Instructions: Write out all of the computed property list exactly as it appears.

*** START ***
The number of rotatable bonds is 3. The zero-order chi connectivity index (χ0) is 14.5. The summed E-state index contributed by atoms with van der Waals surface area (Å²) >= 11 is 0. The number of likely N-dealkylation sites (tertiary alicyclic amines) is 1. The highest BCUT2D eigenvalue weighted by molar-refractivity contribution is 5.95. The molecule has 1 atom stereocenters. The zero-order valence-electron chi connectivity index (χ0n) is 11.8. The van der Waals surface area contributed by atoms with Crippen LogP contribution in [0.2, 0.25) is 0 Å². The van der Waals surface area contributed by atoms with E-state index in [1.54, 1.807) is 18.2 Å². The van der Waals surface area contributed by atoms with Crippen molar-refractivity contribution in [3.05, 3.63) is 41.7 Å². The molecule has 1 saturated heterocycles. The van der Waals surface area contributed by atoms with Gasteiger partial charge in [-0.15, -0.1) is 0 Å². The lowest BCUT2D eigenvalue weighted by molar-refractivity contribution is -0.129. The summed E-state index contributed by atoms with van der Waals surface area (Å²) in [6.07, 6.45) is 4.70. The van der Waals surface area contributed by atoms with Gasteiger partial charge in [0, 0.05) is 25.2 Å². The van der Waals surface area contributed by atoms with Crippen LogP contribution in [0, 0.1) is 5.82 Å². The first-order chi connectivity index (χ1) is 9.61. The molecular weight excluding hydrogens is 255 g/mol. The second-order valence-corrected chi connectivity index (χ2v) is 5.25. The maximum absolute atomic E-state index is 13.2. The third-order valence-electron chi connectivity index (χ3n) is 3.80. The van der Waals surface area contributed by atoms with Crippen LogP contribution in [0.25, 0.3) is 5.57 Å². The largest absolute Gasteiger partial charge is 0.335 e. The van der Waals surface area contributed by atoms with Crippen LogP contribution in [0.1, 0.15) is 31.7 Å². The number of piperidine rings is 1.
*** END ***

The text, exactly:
The number of rotatable bonds is 3. The zero-order chi connectivity index (χ0) is 14.5. The summed E-state index contributed by atoms with van der Waals surface area (Å²) >= 11 is 0. The number of likely N-dealkylation sites (tertiary alicyclic amines) is 1. The highest BCUT2D eigenvalue weighted by molar-refractivity contribution is 5.95. The molecule has 1 atom stereocenters. The zero-order valence-electron chi connectivity index (χ0n) is 11.8. The van der Waals surface area contributed by atoms with Crippen LogP contribution in [0.2, 0.25) is 0 Å². The van der Waals surface area contributed by atoms with E-state index in [1.54, 1.807) is 18.2 Å². The van der Waals surface area contributed by atoms with Crippen molar-refractivity contribution in [3.05, 3.63) is 41.7 Å². The molecule has 1 saturated heterocycles. The van der Waals surface area contributed by atoms with Gasteiger partial charge in [-0.15, -0.1) is 0 Å². The lowest BCUT2D eigenvalue weighted by molar-refractivity contribution is -0.129. The summed E-state index contributed by atoms with van der Waals surface area (Å²) in [6.07, 6.45) is 4.70. The van der Waals surface area contributed by atoms with Gasteiger partial charge in [0, 0.05) is 25.2 Å². The van der Waals surface area contributed by atoms with Crippen LogP contribution in [0, 0.1) is 5.82 Å². The first-order chi connectivity index (χ1) is 9.61. The molecular weight excluding hydrogens is 255 g/mol. The second-order valence-corrected chi connectivity index (χ2v) is 5.25. The maximum absolute atomic E-state index is 13.2. The third-order valence-electron chi connectivity index (χ3n) is 3.80. The van der Waals surface area contributed by atoms with Crippen LogP contribution in [0.25, 0.3) is 5.57 Å². The largest absolute Gasteiger partial charge is 0.335 e. The van der Waals surface area contributed by atoms with Crippen LogP contribution in [0.1, 0.15) is 31.7 Å². The number of piperidine rings is 1.